The onset of Active labor is when a woman feels the strong need to do something about the contractions. This in a natural urge designed by our bodies to help baby along. 

So let’s talk about some tempting misjudgements that might go against the natural progression of labor.





Doing nothing

This is a go-to whenever we are are in pain or discomfort. Sitting still in a way that feels more comfortable or the good old fashioned bed-rest.  Even though this offers a sense of relief, it could contribute to a longer labor and increase back pain due to pressure on the spine.

If for some reason the mother chooses to or has to stay in bed, it is encouraged to change positions or to lay side to side. Even the smallest change for just a few contractions is helpful.

Moving in rhythm with contractions and changing positions also makes it easier for the baby to navigate the pelvis.

Gravity is a laboring woman’s best friend.
(After a Doula, that is.)

If you would rather hang out in your room for privacy or other reasons, a Doula has got a mind full of positions to ease discomfort and aid the progression. We also bring a ‘bag of tricks’ full of labor equipment you can use.

If you feel up to it, grab your partner or a family member and take a slow walk down the hall. Feel free to pace back and forth in the room. If you are having a home birth, stroll around your house. You are likely to find that you have to stop at each contraction. Having someone by your side is priceless as you can use them for physical support. You are going to appreciate all the encouragement you can get. Enjoy the company of someone willing to walk the walk with you.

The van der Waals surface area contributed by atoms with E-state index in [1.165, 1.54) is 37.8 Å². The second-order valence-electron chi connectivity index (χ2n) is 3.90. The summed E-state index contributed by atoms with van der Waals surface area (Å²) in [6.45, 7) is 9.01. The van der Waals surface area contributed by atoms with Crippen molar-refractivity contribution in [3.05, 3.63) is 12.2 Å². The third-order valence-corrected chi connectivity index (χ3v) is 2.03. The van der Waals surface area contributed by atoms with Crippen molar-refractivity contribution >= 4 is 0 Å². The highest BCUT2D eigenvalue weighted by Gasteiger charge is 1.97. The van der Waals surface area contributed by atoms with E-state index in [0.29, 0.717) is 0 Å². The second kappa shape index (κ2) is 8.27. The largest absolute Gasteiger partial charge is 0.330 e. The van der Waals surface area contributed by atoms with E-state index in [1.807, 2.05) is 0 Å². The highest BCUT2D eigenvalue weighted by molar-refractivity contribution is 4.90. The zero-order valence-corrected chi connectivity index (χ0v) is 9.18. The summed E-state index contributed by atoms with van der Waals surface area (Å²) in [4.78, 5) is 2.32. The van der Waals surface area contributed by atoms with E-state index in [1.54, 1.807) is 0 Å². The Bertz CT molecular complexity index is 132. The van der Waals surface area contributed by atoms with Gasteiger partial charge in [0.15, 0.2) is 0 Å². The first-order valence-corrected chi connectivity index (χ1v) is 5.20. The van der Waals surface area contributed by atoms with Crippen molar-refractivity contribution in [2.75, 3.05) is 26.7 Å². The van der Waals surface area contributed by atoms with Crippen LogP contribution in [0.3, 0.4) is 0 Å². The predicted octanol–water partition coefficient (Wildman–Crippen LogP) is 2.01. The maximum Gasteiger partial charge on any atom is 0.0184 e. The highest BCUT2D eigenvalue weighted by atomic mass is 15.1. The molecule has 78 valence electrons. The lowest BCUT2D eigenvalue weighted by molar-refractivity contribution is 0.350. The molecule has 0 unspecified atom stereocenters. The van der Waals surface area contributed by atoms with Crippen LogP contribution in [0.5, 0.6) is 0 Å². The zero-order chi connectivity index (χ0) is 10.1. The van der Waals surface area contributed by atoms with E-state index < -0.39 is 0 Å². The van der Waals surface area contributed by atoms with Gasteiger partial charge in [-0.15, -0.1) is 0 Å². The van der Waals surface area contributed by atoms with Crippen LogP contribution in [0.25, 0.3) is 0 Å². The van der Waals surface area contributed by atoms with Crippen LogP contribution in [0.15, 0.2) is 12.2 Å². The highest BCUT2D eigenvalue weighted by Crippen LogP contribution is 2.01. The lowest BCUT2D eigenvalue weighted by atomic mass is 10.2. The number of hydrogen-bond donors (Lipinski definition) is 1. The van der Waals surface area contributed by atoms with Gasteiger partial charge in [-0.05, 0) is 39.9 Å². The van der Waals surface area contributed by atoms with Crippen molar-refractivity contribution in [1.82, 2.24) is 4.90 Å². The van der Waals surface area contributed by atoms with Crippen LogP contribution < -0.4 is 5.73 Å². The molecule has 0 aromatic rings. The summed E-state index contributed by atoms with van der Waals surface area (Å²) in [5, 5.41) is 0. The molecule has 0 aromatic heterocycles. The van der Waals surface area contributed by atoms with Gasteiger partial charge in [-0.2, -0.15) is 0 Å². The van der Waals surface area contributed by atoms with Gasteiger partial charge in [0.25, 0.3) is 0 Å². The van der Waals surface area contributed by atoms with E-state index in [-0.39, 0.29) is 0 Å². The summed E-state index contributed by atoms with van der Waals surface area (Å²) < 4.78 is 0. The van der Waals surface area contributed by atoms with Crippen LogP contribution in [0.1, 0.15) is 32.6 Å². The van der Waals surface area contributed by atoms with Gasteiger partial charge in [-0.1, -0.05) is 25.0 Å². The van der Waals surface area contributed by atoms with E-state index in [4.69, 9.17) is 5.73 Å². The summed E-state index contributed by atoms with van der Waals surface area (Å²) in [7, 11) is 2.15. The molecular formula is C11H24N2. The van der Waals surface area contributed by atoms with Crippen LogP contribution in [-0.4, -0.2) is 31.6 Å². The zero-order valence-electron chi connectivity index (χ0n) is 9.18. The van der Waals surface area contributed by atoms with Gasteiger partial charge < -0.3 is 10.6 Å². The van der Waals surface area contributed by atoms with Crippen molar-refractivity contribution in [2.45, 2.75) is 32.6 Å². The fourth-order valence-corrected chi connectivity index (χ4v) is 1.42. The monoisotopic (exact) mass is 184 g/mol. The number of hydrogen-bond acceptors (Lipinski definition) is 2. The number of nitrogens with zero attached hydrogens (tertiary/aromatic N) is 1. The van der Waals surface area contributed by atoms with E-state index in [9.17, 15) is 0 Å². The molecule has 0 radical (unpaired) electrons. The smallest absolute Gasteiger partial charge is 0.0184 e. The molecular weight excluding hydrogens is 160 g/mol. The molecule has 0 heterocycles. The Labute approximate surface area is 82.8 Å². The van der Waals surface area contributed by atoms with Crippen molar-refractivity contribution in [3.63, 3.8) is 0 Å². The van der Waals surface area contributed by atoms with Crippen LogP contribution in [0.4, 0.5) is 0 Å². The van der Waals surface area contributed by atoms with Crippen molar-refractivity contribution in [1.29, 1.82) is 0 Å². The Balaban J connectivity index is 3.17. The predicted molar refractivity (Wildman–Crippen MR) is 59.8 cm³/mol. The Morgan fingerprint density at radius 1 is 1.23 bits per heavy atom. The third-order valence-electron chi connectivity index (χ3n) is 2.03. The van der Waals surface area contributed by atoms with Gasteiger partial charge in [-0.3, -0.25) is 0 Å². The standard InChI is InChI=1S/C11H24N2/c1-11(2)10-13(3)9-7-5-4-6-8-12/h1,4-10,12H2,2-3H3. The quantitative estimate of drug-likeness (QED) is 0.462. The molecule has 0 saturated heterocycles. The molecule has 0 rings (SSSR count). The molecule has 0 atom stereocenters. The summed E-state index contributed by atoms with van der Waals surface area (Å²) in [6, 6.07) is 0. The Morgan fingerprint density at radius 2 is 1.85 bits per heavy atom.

Doing Everything

Ah, you can’t win can you? Yes you can, I promise!

There is the complete opposite staying in one place: trying every single position and comfort measure you learned because that is what you are ‘supposed to do’.

It’s great to change positions and techniques during labor, but how do you know when to do what?

The amazing thing about our bodies is that, if you are focused enough, you can pick up on the natural cues on what to do.

Try positions and techniques in response to cues from your body; not just "try everything." Once you find a good position or technique, continue through several contractions until you feel your body needs a change.

One of the most humbling lessons as a Doula is to learn to ‘lead by following’. This is one way we honor a woman’s innate wisdom. We may make suggestions and help along the way, but above all we trust that women are capable. Forcing changes during labor can be distracting and can pull mental and physical energy away.

*Wait, I thought distractions were good for labor?

Stick around dear mom, there is a time for everything.



We established that distractions are great in Early labor. Focusing too much on bodily sensations too soon can cause unnecessary stress and get the mother tired way before she needs all her energy. Active labor is a whole different ball game though...